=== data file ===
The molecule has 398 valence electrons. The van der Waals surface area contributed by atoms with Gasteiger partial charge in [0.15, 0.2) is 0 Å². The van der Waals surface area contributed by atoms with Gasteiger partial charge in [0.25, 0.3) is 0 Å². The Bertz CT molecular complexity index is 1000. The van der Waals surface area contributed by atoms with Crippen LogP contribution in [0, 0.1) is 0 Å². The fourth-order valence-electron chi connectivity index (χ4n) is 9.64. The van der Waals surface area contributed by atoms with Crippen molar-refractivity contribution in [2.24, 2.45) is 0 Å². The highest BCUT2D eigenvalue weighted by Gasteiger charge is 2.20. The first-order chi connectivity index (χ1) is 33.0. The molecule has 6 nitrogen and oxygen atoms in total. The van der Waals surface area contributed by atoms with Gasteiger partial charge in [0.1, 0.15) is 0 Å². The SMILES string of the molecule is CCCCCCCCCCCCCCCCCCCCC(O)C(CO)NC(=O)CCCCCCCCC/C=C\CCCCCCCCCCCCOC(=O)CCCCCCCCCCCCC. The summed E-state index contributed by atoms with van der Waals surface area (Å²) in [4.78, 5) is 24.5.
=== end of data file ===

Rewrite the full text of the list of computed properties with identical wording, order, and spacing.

The molecule has 398 valence electrons. The van der Waals surface area contributed by atoms with Gasteiger partial charge in [0.15, 0.2) is 0 Å². The van der Waals surface area contributed by atoms with Gasteiger partial charge in [0.25, 0.3) is 0 Å². The Bertz CT molecular complexity index is 1000. The van der Waals surface area contributed by atoms with Crippen LogP contribution in [0, 0.1) is 0 Å². The fourth-order valence-electron chi connectivity index (χ4n) is 9.64. The van der Waals surface area contributed by atoms with Crippen molar-refractivity contribution in [2.24, 2.45) is 0 Å². The highest BCUT2D eigenvalue weighted by Gasteiger charge is 2.20. The first-order chi connectivity index (χ1) is 33.0. The molecule has 6 nitrogen and oxygen atoms in total. The van der Waals surface area contributed by atoms with Gasteiger partial charge in [0.1, 0.15) is 0 Å². The SMILES string of the molecule is CCCCCCCCCCCCCCCCCCCCC(O)C(CO)NC(=O)CCCCCCCCC/C=C\CCCCCCCCCCCCOC(=O)CCCCCCCCCCCCC. The summed E-state index contributed by atoms with van der Waals surface area (Å²) in [4.78, 5) is 24.5.